Plymouth describes itself as Britain’s Ocean City. It is a vibrant, modern city with plenty of attractions and historic buildings, perfect for a holiday. It is strikingly located between the Plym and Tamar rivers. What really sets it apart from other cities is its stunning seafront location. The waterfront looks out over Plymouth Sound, the natural harbour which borders Plymouth. The city is rich in history, most notably as the site from where the Pilgrim Fathers set sail for America in 1620. It hosts the largest naval base in Western Europe, which means that naval ships can often be seen in the Sound. Alongside its fantastic views, the city offers many attractions, so here’s my round up of things to do in Plymouth.
Days out in Plymouth
My son’s number one favourite day out is a trip to The National Marine Aquarium. He is five years old and knows an extraordinary amount about the underwater life here, thanks, in no small part, to a programme on CBBC called The Octonauts. The Aquarium is a favourite with all my family. It is incredibly well laid out and keeps your interest throughout. Your visit starts with a discovery of the local sealife of Plymouth Sound then, after exploring the sealife around the coasts of Britain, you wander down to a massive aquarium showing animals from the Atlantic Ocean. My favourite animal is a gigantic grumpy-looking Conga Eel which never seems to move. You then pass over and under sharks and other incredible sea-creatures. The Aquarium hosts sharks, turtles, jellyfish and seahorses, as well as hundreds of species of local and tropical fish. It is home to the largest fish tank in the UK with 2.5 million litres of water.
If you are over 18 you can book a tour of the Plymouth Gin Distillery. Gin is incredibly popular now and the Black Friars Distillery, home to Plymouth Gin, is the oldest working gin distillery in England. It has been at its current site since 1793 in a building which was a monastery before that. A basic 40 minute tour costs £7, a Gin Connoisseur's Tour costs £20, and the really dedicated can spend 2 and a half hours on a Master Distiller's Tour for £40. On the basic tour, visitors receive an informative tour of the factory, a chance to sample the products and a Gin and Tonic at the bar.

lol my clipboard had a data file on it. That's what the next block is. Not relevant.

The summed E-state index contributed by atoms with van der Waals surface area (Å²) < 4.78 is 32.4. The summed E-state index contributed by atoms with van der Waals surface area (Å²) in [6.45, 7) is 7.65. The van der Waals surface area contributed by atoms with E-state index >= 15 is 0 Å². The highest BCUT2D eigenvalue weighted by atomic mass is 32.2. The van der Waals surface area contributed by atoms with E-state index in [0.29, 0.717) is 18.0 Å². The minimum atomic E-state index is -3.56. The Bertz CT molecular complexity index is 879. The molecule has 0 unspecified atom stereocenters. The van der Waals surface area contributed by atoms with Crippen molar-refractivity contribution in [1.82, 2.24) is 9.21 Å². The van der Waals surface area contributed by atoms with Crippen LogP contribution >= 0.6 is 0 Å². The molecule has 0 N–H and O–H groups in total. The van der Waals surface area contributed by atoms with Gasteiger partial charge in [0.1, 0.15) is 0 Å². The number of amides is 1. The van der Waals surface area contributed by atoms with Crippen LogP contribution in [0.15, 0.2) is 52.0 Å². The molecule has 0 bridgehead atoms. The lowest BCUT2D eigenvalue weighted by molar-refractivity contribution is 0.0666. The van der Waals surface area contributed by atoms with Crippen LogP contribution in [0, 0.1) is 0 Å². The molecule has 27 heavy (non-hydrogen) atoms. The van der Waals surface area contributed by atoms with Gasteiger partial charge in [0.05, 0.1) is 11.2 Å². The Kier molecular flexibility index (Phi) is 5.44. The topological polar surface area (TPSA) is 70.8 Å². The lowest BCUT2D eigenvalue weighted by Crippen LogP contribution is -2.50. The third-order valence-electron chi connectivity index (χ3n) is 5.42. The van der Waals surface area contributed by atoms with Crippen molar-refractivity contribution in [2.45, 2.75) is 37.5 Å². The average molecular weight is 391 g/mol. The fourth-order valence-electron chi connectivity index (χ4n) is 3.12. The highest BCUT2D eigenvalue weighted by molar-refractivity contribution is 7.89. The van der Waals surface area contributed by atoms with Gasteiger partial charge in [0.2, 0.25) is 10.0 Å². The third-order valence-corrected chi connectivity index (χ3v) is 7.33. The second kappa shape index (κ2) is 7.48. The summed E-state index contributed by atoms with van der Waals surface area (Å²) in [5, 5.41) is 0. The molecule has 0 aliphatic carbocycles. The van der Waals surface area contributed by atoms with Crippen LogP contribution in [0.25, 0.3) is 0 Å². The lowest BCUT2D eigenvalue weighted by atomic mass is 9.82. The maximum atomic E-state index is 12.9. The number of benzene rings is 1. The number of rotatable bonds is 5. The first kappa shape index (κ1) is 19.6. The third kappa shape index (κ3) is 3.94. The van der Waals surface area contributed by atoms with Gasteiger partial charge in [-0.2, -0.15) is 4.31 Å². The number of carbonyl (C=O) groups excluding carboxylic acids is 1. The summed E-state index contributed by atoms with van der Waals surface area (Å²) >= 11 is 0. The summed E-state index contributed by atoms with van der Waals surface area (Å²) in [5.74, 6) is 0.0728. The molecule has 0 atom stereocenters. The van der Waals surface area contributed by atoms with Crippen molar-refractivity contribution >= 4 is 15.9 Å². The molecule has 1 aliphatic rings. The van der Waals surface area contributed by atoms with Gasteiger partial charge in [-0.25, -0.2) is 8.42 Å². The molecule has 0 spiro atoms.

For those who are looking for an adrenalin-fueled adventure, a good place to start is The Mount Batten Centre. This venue offers multiple outdoor activities. Being based on the Plymouth Sound waterfront, they are perfectly placed to offer a great range of watersports. From sailing, kayaking and windsurfing, all the way through to powerboating, there is something for everyone. They also organise caving, coasteering, gorge-walking and climbing.
For something a little different you should check out Escape Rooms Plymouth. These kinds of mystery-solving centres are becoming increasingly popular. They are like being the star of your very own video game. You work together to solve clues and puzzles to escape from a locked room before the hour runs out. With four different rooms with varying difficulty ratings, you can visit multiple times.
For history buffs, there is a small monument to Plymouth’s most famous event at the very spot where the Mayflower set sail for America on The Barbican. The Mayflower Monument itself is relatively plain but it does include a list of names of The Pilgrim Fathers. Because these people’s adventure shaped the modern world so profoundly it is not difficult to be moved by the small monument.
My wife’s favourite Plymouth landmark is the iconic Tinside Lido. This beautiful open-air pool juts out into the Sound and provides a uniquely beautiful sight. The Lido itself is a gorgeous 1930’s Art Deco building and a swim here feels like stepping back into an age of luxury. The water is unheated but by mid-summer it is warm and relaxing. The lido was closed due to neglect for many years but a huge renovation was undertaken and the pool re-opened in 2005. It is now open every summer between May and September.
Another of my family’s favourite things to do in Plymouth is the Ski and Snowboard Centre. This dry ski slope is hard to miss just off the A38 when driving to Plymouth. Our favourite feature is the 650 metre toboggan run. Riders have some control of the speed of their toboggan and the ride is surprisingly fast so if you’re planning not to brake at all I’d recommend building up to it! We also like the Sno-tubes, which are much gentler but still a lot of fun.